This Is Your Grandfather’s Textile Company
The story of an unlikely transaction in an unlikely industry
“So, let me get this straight. You don’t produce things out of Wool & Mohair, you make the giant burlap bags that hundreds of pounds of Wool get stuffed into for transport for the industry???”
“Yes. We get the burlap (jute) woven fabric from India or Bangladesh and we make the bags and supply them to Wool and Mohair producers. We’ve been doing that for 30+ years.”
“Is there a lot of competition?”
“Years ago, yes. Dozens of businesses, but now we are the only supplier in the United States.”
“And you want to sell your business.”
“Yes. It’s that time.”
When I first spoke to Mr. Koock, I knew I was talking with one of those unique “original” people.
A person that a long time ago had a great idea and never stopped working at it. A person that knowingly or not, applied hard work at the right time in the right industry and the result was a success. Little did I know of the story of tenacity that would follow.
In the 1980s the fleece of angora goats or “mohair” had been center stage of its industry for well over a hundred years, dating back to the Civil War. The “Wool & Mohair” industry hit its stride during the onset of WWII, achieving tactical importance by the pentagon and ultimately providing ranchers with subsidies that would last until 1995, even after disappearing from the Pentagon’s list of strategic materials in 1960.
In the early ‘80s, Timothy Koock set out from New York, intending on returning to his Texas roots (dating back to 1846) in the historically German-settled town of Fredericksburg, TX. His vision was to take advantage of his experience with the jute (burlap) industry and knowledge of how to import it from Bangladesh and India. Burlap had long been the traditional method of Wool & Mohair transport due to its natural properties of durability and moisture-wicking. In 1983, Koock executed his plan and bought a building and equipment, and began traveling around the state meeting with ranchers and signing on customers to supply his Woolsacks too. From Texas, Koock traveled to New Mexico and then into the rest of the country, winning accounts that would remain his core customers for the better part of 30 years.
The ‘60s brought the introduction of synthetics to the textile market and began the decline of Wool and Mohair’s demand. In 1960 production was at 265 million pounds, trending into the beginning of the ‘90s at 88 million. Despite the decline beginning in the ‘60s, Koock was still able to start his company and thrive. Even after the subsidy program ceased to exist in the mid-‘90s and goat flocks diminished by 50%, Woolsacks remained a consistent burlap bag provider to the industry until ultimately there was no competition remaining. That’s right. A small company in Fredericksburg, Texas, was providing wool sack transportation bags for what was left of the Wool & Mohair industry.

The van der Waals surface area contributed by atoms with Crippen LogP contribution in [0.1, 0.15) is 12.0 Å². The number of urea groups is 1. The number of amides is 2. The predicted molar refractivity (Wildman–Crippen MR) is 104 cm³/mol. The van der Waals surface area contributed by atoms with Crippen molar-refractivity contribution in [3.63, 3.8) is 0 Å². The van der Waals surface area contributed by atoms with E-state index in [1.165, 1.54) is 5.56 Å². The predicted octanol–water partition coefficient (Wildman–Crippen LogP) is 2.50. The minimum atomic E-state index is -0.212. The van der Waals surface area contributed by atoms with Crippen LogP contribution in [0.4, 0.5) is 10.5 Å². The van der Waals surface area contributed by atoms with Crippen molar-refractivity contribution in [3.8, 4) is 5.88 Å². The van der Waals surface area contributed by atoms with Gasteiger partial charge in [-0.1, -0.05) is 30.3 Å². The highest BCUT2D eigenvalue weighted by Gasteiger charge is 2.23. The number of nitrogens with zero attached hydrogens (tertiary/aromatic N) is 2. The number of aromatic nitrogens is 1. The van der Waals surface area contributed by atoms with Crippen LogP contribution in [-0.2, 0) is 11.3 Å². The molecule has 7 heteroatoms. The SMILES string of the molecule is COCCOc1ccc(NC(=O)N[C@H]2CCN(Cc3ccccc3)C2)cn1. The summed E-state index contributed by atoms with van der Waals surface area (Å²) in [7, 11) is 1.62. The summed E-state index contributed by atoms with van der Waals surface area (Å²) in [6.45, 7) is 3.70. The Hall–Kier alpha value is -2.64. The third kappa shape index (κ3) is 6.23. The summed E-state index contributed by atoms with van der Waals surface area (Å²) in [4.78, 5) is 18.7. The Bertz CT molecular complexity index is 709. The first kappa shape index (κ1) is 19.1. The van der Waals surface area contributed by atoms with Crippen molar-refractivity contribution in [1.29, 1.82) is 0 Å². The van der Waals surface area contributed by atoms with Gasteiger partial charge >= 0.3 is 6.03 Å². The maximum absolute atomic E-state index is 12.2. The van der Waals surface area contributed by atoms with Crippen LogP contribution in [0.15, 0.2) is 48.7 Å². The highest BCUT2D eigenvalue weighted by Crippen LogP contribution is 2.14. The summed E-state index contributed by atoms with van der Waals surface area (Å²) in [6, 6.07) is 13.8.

Not only are we talking about a roller coaster textile industry, but a niche business model that is directly tied to the health of the market. Not only “niche” in its model but also in the fashion that it has a dominant position in the market. It’s not likely that another entrepreneur at this stage in the game will jump into the burlap sack business for wool and mohair or have a way to challenge Woolsacks effectively.
For years now, Niche Manufacturing businesses have been one of the most requested categories of businesses we get requests for when Buyers come to us shopping for a company. There are just not as many of them as there used to be, and they’re tough to find a good one with a profitable niche carved out like this.
Woolsacks benefited from this phenomenon when it went to market. Despite its small size and niche client list, it attracted buyers from all around the country. Sure, the allure of owning a business in Fredericksburg has something to do with it (this was not TXBB’s first rodeo when it comes to selling a business in the beloved German-settled town in the Hill Country – they seem to move quickly there!) But one of the main attractions to Woolsacks was its versatility. There are simply a lot of things you can make with burlap, and every year consumers are trying to reduce their plastic usage and substitute durable, eco-friendly replacements. It’s rugged yet beautiful and able to be made into a myriad of new, attractive product lines to supplement and diversify their dominant position in Wool and Mohair, and why the new owners will find success just as Mr. Koock did, in an industry that sustained his family and employees and many Texas Wool and Mohair ranchers for over thirty years.
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